Jesus is explosive, not the man but what he represents. Some could argue he is not safe. Historians and scholars have not come to a consensus about Jesus for 2000. I do not have any thoughts of grandeur that I will be able to make sense of him in a post of 500 words and yet, I’m intrigued by the question, is Jesus safe? When I have questions, I look for answers and I’ve invited you to pick through the gospel of Mark with me to [hopefully] discover new revelation to the age-old debate.
Mark 1:14-15, Now after John was arrested, Jesus came into Galilee, proclaiming the gospel of God, and saying, “The time is fulfilled, and the kingdom of God is at hand; repent and believe in the gospel.”
These are not Jesus’ first recorded words, but they are the first words of Jesus in the book of Mark, and they tell us quite a bit about the course Mark is going to take in his writing. I grew up in the church and these words have been rendered innocuous by their familiarity but they are in fact, quite explosive.
The Jews were waiting for a new kingdom to be established. They assumed the kingdom would overthrow the oppressive Roman government and they would be established as a favoured people – as they had been before. The first statement, the time is fulfilled, carries with it the meaning there is a critical situation that demands a decision. Jesus then explains what decision must be made – change your way of thinking (repent). The kingdom of God is at hand and it looks different than was anticipated. The kingdom of God is at hand and that is the gospel. It is as true now as it was then.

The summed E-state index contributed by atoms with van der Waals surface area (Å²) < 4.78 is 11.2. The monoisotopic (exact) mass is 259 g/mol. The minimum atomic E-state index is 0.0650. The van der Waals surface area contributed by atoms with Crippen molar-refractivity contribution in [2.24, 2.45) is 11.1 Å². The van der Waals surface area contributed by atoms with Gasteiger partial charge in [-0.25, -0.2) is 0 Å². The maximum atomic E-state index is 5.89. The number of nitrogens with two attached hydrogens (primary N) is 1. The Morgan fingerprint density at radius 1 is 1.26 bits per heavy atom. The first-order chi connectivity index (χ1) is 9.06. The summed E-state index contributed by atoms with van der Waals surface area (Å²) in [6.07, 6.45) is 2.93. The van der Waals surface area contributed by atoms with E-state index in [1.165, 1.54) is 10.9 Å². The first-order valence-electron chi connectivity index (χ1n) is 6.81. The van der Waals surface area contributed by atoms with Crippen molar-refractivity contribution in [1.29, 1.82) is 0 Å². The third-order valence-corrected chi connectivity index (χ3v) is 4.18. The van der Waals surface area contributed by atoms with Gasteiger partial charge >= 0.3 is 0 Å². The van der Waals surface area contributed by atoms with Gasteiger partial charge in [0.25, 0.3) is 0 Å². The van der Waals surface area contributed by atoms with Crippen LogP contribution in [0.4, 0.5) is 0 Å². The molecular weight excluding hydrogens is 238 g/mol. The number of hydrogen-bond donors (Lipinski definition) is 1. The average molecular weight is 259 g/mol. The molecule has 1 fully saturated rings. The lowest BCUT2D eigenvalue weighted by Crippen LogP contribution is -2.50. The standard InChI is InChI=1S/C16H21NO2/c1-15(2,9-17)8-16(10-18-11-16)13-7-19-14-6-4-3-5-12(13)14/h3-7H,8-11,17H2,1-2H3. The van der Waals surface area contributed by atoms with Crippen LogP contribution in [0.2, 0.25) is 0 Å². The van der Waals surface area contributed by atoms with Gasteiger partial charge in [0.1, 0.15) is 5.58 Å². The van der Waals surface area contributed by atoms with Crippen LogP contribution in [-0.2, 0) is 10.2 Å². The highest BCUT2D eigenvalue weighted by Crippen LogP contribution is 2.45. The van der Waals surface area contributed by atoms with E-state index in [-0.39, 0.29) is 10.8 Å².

What is the gospel? If the question were asked in a church environment, inevitably someone would answer the gospel is translated ‘good news’. If pressed further to explain what the good news is, someone might clarify it is the death and resurrection of Jesus so our sins are forgiven. Then, after having satisfied the question, the matter would be considered closed. Except...I’m not satisfied, because more than once Jesus is quoted as preaching the gospel and directing his disciples to do the same - and he wasn’t dead yet.
The word ‘gospel’ in Mark 1:15, is the Greek word euangelion and is the equivalent to the Hebrew word bâsowrah, which simply means ‘news’ and it has the implication the messenger is the news. The phrase, “don’t shoot the messenger,” no doubt has its beginnings in ancient culture where indeed if the news were bad, the messenger most likely lost his [or her] life (for example, 2 Samuel 4:10). The inference is clear - Jesus is the gospel; he is the news.
Jesus begins his ministry with this explosive idea and the rest of the book of Mark (and the other gospels) is an account of the kingdom of God in action and why Jesus is the news. Next week, we’ll look at his ministry in an on-going quest to answer the question, is Jesus safe?
I’m learning as I’m writing and I’m interested in other thoughts and ideas about this; start a discussion in the comments.